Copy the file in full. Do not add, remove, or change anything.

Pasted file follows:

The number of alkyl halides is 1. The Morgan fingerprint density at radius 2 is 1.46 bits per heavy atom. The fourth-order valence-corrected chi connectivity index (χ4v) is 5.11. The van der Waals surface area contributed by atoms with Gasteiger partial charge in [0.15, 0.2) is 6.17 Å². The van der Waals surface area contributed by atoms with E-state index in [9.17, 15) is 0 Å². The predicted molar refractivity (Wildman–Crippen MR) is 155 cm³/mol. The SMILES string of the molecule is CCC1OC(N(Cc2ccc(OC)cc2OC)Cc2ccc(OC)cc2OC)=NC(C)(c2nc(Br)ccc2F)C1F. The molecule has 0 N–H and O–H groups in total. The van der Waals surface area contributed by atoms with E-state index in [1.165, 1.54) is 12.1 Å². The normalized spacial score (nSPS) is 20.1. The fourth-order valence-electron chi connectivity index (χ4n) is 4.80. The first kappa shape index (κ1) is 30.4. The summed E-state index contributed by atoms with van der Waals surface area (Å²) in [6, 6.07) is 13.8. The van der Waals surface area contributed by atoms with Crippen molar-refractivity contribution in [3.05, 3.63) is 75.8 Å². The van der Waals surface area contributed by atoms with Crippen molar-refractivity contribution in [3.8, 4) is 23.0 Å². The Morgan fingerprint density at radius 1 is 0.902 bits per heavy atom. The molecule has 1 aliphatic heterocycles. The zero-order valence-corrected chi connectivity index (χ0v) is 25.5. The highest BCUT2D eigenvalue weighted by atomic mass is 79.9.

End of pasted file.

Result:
The number of alkyl halides is 1. The Morgan fingerprint density at radius 2 is 1.46 bits per heavy atom. The fourth-order valence-corrected chi connectivity index (χ4v) is 5.11. The van der Waals surface area contributed by atoms with Gasteiger partial charge in [0.15, 0.2) is 6.17 Å². The van der Waals surface area contributed by atoms with E-state index in [9.17, 15) is 0 Å². The predicted molar refractivity (Wildman–Crippen MR) is 155 cm³/mol. The SMILES string of the molecule is CCC1OC(N(Cc2ccc(OC)cc2OC)Cc2ccc(OC)cc2OC)=NC(C)(c2nc(Br)ccc2F)C1F. The molecule has 0 N–H and O–H groups in total. The van der Waals surface area contributed by atoms with E-state index in [1.165, 1.54) is 12.1 Å². The normalized spacial score (nSPS) is 20.1. The fourth-order valence-electron chi connectivity index (χ4n) is 4.80. The first kappa shape index (κ1) is 30.4. The summed E-state index contributed by atoms with van der Waals surface area (Å²) in [6, 6.07) is 13.8. The van der Waals surface area contributed by atoms with Crippen molar-refractivity contribution in [3.05, 3.63) is 75.8 Å². The van der Waals surface area contributed by atoms with Crippen molar-refractivity contribution in [3.8, 4) is 23.0 Å². The Morgan fingerprint density at radius 1 is 0.902 bits per heavy atom. The molecule has 1 aliphatic heterocycles. The zero-order valence-corrected chi connectivity index (χ0v) is 25.5. The highest BCUT2D eigenvalue weighted by atomic mass is 79.9.